In­ovio ax­es staff, chops R&D pro­grams in chase for elu­sive com­mer­cial win — though there's still a lot on their plate

Ral­ly­ing around its late-stage HPV projects, In­ovio Phar­ma­ceu­ti­cals $INO is slash­ing 28% of its work­force — around 80 staffers — and ax­ing sev­er­al ear­ly-stage pro­grams to bring its burn rate down by 25%.

Joseph Kim In­ovio

The Ply­mouth Meet­ing, PA-based biotech in­sists that the sole mo­tive is to con­sol­i­date its scat­tered pipeline, cre­at­ing “a more ef­fi­cient or­ga­ni­za­tion with greater fi­nan­cial flex­i­bil­i­ty and a longer run­way,” ac­cord­ing to CEO Joseph Kim. While In­ovio end­ed the first quar­ter with $128.0 mil­lion in cash and cash equiv­a­lents, though, its stock has tum­bled 28% since the be­gin­ning of the year to $3. It’s fall­en an­oth­er 13% pre-mar­ket.

And even af­ter the re­struc­tur­ing In­ovio’s re­main­ing team of 200 will still be spread among a siz­able ar­ray of projects — re­flect­ing a “John­ny-on-the-spot” op­tics that the 40-year-old com­pa­ny has been chas­tised for.

The top pri­or­i­ty is lead as­set VGX-3100, a DNA-based im­munother­a­py sup­posed to pre­vent can­cer by treat­ing cer­vi­cal dys­pla­sia caused by HPV.

In­ovio had in­tend­ed to kick­start Phase III in 2016, but a clin­i­cal hold is­sued by FDA reg­u­la­tors pushed the time­line back by at least half a year. Three years lat­er, it has fi­nal­ly com­plet­ed en­roll­ment for the first tri­al and be­gun re­cruit­ing pa­tients for the next.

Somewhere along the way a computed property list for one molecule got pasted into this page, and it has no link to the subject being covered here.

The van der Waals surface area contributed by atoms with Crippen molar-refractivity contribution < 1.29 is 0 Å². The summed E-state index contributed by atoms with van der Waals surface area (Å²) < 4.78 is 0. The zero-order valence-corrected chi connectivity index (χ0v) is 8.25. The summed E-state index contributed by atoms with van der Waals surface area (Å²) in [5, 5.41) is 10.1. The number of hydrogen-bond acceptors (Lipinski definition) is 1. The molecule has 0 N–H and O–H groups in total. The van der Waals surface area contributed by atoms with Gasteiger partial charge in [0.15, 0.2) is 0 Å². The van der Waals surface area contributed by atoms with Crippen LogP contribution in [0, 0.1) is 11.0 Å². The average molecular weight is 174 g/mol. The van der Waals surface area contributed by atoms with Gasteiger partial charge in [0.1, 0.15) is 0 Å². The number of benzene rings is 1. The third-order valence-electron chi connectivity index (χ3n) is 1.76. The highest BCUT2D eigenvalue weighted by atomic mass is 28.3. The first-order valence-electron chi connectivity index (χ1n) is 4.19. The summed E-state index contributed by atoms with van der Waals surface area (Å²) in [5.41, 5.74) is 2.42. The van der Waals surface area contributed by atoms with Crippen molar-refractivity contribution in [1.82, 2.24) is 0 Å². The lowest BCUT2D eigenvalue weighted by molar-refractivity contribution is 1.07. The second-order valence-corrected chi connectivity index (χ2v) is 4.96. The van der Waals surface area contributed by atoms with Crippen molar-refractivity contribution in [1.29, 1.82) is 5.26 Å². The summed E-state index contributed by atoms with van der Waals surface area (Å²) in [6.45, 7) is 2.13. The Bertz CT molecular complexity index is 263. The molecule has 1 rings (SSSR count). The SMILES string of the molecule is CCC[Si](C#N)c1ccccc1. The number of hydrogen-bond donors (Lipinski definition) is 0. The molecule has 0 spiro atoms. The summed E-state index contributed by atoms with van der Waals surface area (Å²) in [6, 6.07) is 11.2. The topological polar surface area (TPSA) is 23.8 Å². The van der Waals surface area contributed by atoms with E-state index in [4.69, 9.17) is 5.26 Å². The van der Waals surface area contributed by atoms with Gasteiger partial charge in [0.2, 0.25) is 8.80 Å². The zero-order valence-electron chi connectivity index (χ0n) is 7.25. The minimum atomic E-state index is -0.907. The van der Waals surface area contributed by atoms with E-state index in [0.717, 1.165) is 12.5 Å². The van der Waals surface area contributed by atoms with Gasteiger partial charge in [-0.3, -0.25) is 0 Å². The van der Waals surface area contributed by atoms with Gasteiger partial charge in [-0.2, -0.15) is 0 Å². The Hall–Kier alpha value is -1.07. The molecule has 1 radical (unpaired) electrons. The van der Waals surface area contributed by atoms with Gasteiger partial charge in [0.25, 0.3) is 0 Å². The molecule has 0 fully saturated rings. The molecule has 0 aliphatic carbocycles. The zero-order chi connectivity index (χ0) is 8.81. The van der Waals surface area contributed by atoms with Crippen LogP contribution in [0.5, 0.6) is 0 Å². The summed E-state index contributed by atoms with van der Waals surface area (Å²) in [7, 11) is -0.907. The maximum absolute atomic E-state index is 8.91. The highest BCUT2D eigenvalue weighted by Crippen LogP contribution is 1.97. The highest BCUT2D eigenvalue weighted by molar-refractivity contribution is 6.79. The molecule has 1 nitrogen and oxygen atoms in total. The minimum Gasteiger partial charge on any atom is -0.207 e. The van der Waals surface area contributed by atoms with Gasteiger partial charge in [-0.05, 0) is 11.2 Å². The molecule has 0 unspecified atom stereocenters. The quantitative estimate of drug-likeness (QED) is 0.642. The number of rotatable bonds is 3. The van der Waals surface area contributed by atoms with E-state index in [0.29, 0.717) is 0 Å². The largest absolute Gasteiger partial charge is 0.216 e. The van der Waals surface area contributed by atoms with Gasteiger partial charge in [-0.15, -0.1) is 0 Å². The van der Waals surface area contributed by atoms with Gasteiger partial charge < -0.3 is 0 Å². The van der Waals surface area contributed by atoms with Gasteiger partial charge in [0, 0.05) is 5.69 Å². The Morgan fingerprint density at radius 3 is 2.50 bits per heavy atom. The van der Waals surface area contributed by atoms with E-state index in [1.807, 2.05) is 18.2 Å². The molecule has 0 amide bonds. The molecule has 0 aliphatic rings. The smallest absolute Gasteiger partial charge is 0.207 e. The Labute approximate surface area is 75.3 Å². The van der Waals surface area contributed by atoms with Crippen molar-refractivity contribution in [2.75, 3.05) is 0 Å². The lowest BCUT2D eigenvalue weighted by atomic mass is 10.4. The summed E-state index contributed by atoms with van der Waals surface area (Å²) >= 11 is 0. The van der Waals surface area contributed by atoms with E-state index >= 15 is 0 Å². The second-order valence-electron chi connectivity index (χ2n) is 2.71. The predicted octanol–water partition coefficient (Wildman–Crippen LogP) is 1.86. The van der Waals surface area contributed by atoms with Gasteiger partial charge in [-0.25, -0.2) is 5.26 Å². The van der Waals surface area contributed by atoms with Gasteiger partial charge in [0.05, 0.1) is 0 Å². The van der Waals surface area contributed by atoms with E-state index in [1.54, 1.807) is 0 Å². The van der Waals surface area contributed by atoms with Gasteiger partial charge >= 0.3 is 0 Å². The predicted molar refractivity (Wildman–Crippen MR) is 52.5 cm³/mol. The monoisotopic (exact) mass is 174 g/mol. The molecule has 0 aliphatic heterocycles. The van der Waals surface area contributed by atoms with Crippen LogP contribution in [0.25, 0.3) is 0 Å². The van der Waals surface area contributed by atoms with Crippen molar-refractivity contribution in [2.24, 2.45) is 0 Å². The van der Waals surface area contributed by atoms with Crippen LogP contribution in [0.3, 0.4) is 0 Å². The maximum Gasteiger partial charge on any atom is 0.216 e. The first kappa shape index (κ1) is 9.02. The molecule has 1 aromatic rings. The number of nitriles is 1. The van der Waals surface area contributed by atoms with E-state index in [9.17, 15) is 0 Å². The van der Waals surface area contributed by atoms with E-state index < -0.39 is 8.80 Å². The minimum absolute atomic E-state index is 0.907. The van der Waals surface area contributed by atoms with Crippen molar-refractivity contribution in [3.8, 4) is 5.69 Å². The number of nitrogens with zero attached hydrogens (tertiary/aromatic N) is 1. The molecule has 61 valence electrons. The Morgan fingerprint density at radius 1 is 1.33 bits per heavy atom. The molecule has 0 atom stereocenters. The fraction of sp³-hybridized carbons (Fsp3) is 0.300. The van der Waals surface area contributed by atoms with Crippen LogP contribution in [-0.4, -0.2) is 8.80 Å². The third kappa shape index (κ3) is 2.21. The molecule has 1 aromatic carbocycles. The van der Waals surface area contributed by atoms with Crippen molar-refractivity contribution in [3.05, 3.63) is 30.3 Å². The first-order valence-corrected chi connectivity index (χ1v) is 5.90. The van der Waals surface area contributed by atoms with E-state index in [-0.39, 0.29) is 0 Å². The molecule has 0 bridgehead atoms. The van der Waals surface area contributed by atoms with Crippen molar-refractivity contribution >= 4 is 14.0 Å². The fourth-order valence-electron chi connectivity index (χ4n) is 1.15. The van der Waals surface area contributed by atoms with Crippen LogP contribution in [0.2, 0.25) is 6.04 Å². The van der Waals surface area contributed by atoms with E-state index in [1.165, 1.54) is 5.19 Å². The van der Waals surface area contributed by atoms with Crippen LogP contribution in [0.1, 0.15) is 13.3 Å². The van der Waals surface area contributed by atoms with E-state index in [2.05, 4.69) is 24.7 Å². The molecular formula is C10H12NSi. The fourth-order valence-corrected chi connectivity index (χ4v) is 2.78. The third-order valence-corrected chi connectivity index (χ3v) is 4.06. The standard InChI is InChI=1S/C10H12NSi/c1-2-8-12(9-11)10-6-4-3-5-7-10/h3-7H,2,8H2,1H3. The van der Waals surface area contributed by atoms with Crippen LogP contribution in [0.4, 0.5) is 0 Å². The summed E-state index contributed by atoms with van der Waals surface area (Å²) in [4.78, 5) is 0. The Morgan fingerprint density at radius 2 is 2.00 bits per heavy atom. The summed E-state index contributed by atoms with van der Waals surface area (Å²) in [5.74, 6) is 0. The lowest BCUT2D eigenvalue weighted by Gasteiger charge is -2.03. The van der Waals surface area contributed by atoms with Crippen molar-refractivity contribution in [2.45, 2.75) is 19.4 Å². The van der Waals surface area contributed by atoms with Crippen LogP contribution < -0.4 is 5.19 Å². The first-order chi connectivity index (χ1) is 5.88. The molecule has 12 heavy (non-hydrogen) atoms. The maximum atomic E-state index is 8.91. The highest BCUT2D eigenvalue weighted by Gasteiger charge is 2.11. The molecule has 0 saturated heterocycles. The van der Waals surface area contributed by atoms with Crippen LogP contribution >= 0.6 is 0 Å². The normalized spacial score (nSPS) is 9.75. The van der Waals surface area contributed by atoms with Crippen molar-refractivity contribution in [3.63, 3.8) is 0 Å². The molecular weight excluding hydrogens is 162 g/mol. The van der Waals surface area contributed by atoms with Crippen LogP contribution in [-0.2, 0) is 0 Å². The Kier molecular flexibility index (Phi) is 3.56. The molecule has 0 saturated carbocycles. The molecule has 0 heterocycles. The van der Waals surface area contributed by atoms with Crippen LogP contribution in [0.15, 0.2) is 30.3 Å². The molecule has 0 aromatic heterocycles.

Next on the list is INO-3107 for re­cur­rent res­pi­ra­to­ry pa­pil­lo­mato­sis, a rare dis­ease al­so caused by HPV in­fec­tions. Hav­ing sat on the back­burn­er for a while, the drug will get some fresh clin­i­cal ac­tion with­in 12 months.

Then there’s ME­DI0457, the on­ly as­set that As­traZeneca is still in­ter­est­ed in af­ter walk­ing away from a part­ner­ship dat­ing back to 2015. The on­go­ing study, which the phar­ma gi­ant is steer­ing, stud­ies the drug in com­bi­na­tion with Imfinzi in head and neck can­cer. Phase II da­ta are ex­pect­ed by next Au­gust.

The last two pro­grams in fo­cus have noth­ing to do with HPV. Af­ter aban­don­ing a plan to ad­vance INO-5401 for blad­der can­cer, In­ovio now wants to see if it has a fu­ture in glioblas­toma mul­ti­forme — where they see a high­er un­met med­ical need. It al­so has its hands on pre­clin­i­cal DNA-en­cod­ed bi-spe­cif­ic T cell en­gagers, a tech­nol­o­gy it’s keen to move for­ward.

Of course, In­ovio still has all the oth­er part­ner-fund­ed pro­grams: Las­sa and MERS vac­cine pro­grams fund­ed by the Coali­tion for Epi­dem­ic Pre­pared­ness In­no­va­tions, Zi­ka project backed by the Gates Foun­da­tion; and a de­liv­ery de­vice sup­port­ed by the Med­ical CBRN De­fense Con­sor­tium.